Is 2000 calories enough?

Food nutrition labels are based on a 2,000 calorie diet. But some people say that adults average a 2,500 calorie diet, is that true? Others also say that very active people may need 4,000 calories.

Also, there is something that I don’t quite understand. If someone intakes 2000 calories each day and uses 2000 calories each day,
would they slowly gain weight if they took in 2001 calories a day, or
would there body use that extra calorie for some reason even if it didn’t need it instead of storying them all up over time? Because I figure the numbers change a little bit everyday.

Adult activity and metabolisms vary depending on the individual. 10-13 calories per day per lb of maintained body weight is about average for most male and (non-pregnant) female adults 25-55 years old.

2500 +/- calories per day would be OK for a relatively active 200 lb man to maintain his weight. A woman of medium height would slowly get fat as hog on a diet of 2500 calories per day unless she was a pro athlete of some kind.

Calorie requirements vary depending on a person’s size, age, and activity level. There’s a calorie calculator at that will estimate the number of calories you need to maintain your weight.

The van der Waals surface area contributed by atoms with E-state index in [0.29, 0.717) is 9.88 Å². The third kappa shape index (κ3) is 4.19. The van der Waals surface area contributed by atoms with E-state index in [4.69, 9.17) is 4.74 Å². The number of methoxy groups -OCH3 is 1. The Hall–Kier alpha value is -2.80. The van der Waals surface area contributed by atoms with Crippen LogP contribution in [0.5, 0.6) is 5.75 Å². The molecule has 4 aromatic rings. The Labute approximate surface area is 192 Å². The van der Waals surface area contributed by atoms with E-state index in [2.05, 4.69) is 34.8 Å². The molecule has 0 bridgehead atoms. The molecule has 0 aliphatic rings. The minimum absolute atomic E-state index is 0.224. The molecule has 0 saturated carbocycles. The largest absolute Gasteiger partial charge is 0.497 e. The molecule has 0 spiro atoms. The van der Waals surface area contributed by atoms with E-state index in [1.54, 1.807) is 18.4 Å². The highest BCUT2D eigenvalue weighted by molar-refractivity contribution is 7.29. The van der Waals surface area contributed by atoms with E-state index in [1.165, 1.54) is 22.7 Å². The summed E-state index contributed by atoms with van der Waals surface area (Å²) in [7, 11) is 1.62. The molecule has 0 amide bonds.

It takes about 3500 unused calories (a loose estimate) to gain a pound of weight. If someone takes in just a few more calories a day than he needs, he will indeed slowly gain weight unless he becomes more active and uses those extra calories.

This online Harris-Benedict Metabolic Calculator for daily caloric requirements is based on the Harris-Benedict Metabolic formulas and is very accurate.

2000 calories is more than enuff for most people. By active people they mean professional athletes. I can guarantee you, I don’t know anyone that needs more than 2000 calories. Myself I don’t eat more than 1800 a day. I run between 1 -2 hours a day work out with weights 6 days a week and I don’t lose weight. I maintain.

I was reading an article in Psychology Today about the BMI and how people feel cheated by it. Bascially Americans were told exercise 30 minutes a day 3 days a week and you’ll be fine.

Now we find out it is 60 minutes at high heart rate 5 times a week to have benefits. And people feel cheated.

“As recently as 1995 health guidlines permitted weight gain of several pounds among the middle aged. Now scientist believe this isn’t healthy. One researcher noted the change in recommended guidelines recalssified him from ‘normal’ to ‘overweight’ His conclusion was that the new guidlines weren’t at fault he really did need to lose a few pounds.”

A great guidline is take your weight and multiply by 11.5 that is the calories an average joe needs to stay current.

Americans for some reason don’t realize you don’t need a lot of food to live. I am 39 and in great shape and am proof of that.

I had a boss that complained his diet was tough. Tough? He ate more at lunch than I did all day. Another co-worker was constantly dieting. For almost 4 years I worked with her, she never lost a pound. Who are you kidding?

People always think it is magic how I stay in shape. No it is working out and not eating like a pig. It IS hard. But think about it.